Filing Taxes as an Active "Day" Trader

Discussion in 'Taxes and Accounting' started by Bullz n Bearz, Jul 1, 2007.

  1. Hi, how does one inform the IRS that their were losses in the beginning of ones career as a day trader in the stock and futures markets? i have probably placed over 1,000 + trades and i have to get all the information from my brokers first, but how can i inform the irs of my losses in the past so i don't have to pay taxes on my current gains? i wouldn't have to pay tax until i pay back all my losses inherently, right?

    need help or info on where to find trader accountants that can help me with this issue.

    thank you
  2. Usually your broker will give you a 1099 then take it to an accountant. Go to they specialize in traders.
  3. Maverick74


    False. You can only deduct 3k of your losses a year going forward unless you elect mark to market status which has to be done BEFORE you lose the money, not afterward.
  4. I concur. That's why when I started daytrading, which is very difficult, I filed an LLC. to get max write offs on loss in that year.

    I would call Paul Mann aka He is good and may still offer a 1 hour free consult. That's who in inc'ed with, and no I am no paid by him a penny.
  5. JackR


    How many years back do the losses go?

    You can deduct up to $3,000 a year in capital losses against current income (typically the income shown on your W-2 for that year). The rest of the losses are carried forward.

    Let's say you started trading last year and lost $7,000 in trading (short-term capital loss).
    Let's say your job paid $50,000 a year.

    Forgetting other deductions, you would reduce your taxable income by $3,000 down to $47,000 and pay tax on that amount.

    You would carry-forward $4,000 of short-term losses to be used agfainst this year's capital gains. If you make over $4,000 in trading you can deduct the entire $4,000 against those gains.

    If you only make $2,000 trading you would use $2,000 of the carry-forward to reduce that income to zero and you could apply the remaining $2,000 against W-2 income.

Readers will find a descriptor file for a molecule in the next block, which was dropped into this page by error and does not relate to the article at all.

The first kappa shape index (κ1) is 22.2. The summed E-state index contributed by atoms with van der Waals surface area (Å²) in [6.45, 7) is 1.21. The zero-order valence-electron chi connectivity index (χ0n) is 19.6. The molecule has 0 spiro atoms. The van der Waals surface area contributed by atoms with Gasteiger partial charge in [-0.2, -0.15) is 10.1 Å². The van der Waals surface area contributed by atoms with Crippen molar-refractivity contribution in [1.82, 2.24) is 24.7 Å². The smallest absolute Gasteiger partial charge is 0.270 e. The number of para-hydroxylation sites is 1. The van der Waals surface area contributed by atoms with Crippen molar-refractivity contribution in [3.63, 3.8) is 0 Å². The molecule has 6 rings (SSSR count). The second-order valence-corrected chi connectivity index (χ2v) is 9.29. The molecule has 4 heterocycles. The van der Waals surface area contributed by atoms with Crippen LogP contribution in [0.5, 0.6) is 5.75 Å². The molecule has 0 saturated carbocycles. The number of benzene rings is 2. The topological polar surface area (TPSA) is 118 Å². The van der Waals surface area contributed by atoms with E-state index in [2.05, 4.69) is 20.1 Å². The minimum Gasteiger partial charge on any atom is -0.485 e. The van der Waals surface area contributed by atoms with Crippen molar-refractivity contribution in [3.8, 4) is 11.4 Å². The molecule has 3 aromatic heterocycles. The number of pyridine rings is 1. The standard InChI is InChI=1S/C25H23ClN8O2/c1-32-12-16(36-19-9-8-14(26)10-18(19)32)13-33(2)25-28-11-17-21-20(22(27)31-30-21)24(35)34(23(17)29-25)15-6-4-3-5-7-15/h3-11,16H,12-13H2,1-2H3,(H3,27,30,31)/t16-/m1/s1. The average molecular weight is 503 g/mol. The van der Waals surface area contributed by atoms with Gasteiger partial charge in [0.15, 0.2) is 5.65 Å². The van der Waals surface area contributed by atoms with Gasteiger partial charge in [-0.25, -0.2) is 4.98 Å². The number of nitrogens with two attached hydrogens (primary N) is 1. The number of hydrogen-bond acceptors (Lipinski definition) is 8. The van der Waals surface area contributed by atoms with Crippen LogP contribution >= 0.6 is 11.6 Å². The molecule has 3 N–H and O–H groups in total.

That's simplified, but covers it fairly well.

  6. nkhoi


    you don't inform irs, you just file you unclaim aggregate losses in the past against your current gains, what ever losses remain will be carry over on to next year and so on, and don't forget to file 3K of your losses against your ordinary income first.
  7. I have filed as a "trader." The first two years doing that, I had significant losses. (I realize that goes against the average ET poster, who became a millionaire within their first 7 months of trading). I also had significant income from my job (well into 6 figures) and that income was partially offset due to my losses. I would recommend filing as a trader - the IRS is somewhat ambiguous on what constitutes a trader; but essentially you have to show that you're dedicated to it, having a a home office helps, and that you spend a "significant" amount of time devoted to it. Eventually, you have to start being profitable, from what I understand, or you run the risk of an audit. Definetely look into it, BNB.
  8. Ok, would you guys recommend an LLC over a Sole Proprietorship or vice versa for better tax rates?
  9. Just do a search, i think it has been discussed here many years ago.
  10. nkhoi


    you profit when you profit even irs can't make you do that:D
    #10     Jul 1, 2007